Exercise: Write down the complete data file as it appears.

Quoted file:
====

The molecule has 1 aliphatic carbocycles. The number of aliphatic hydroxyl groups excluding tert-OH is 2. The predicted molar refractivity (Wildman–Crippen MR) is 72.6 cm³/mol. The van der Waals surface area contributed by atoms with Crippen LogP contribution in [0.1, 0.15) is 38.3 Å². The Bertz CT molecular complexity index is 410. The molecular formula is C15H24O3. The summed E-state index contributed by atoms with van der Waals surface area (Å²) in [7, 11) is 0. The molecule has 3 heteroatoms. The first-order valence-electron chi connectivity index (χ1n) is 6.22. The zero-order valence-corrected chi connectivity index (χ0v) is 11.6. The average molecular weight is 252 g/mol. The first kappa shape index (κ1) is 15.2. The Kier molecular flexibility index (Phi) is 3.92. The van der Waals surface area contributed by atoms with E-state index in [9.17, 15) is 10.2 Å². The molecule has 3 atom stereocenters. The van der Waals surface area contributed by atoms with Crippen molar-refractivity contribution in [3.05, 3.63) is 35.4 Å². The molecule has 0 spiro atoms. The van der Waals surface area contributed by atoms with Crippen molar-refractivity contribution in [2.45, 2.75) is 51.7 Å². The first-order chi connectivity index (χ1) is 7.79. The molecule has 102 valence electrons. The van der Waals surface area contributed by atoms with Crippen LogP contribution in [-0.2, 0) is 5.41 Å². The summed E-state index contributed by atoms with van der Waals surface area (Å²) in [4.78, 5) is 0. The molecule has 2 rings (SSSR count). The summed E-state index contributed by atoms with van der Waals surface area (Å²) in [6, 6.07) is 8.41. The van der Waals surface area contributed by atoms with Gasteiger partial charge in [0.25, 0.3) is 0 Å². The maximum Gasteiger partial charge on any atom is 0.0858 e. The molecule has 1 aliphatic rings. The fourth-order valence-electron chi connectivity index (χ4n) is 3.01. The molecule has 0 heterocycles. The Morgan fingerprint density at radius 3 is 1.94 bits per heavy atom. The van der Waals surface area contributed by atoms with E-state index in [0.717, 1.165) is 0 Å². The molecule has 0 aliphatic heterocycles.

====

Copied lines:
The molecule has 1 aliphatic carbocycles. The number of aliphatic hydroxyl groups excluding tert-OH is 2. The predicted molar refractivity (Wildman–Crippen MR) is 72.6 cm³/mol. The van der Waals surface area contributed by atoms with Crippen LogP contribution in [0.1, 0.15) is 38.3 Å². The Bertz CT molecular complexity index is 410. The molecular formula is C15H24O3. The summed E-state index contributed by atoms with van der Waals surface area (Å²) in [7, 11) is 0. The molecule has 3 heteroatoms. The first-order valence-electron chi connectivity index (χ1n) is 6.22. The zero-order valence-corrected chi connectivity index (χ0v) is 11.6. The average molecular weight is 252 g/mol. The first kappa shape index (κ1) is 15.2. The Kier molecular flexibility index (Phi) is 3.92. The van der Waals surface area contributed by atoms with E-state index in [9.17, 15) is 10.2 Å². The molecule has 3 atom stereocenters. The van der Waals surface area contributed by atoms with Crippen molar-refractivity contribution in [3.05, 3.63) is 35.4 Å². The molecule has 0 spiro atoms. The van der Waals surface area contributed by atoms with Crippen molar-refractivity contribution in [2.45, 2.75) is 51.7 Å². The first-order chi connectivity index (χ1) is 7.79. The molecule has 102 valence electrons. The van der Waals surface area contributed by atoms with Crippen LogP contribution in [-0.2, 0) is 5.41 Å². The summed E-state index contributed by atoms with van der Waals surface area (Å²) in [4.78, 5) is 0. The molecule has 2 rings (SSSR count). The summed E-state index contributed by atoms with van der Waals surface area (Å²) in [6, 6.07) is 8.41. The van der Waals surface area contributed by atoms with Gasteiger partial charge in [0.25, 0.3) is 0 Å². The maximum Gasteiger partial charge on any atom is 0.0858 e. The molecule has 1 aliphatic rings. The fourth-order valence-electron chi connectivity index (χ4n) is 3.01. The molecule has 0 heterocycles. The Morgan fingerprint density at radius 3 is 1.94 bits per heavy atom. The van der Waals surface area contributed by atoms with E-state index in [0.717, 1.165) is 0 Å². The molecule has 0 aliphatic heterocycles.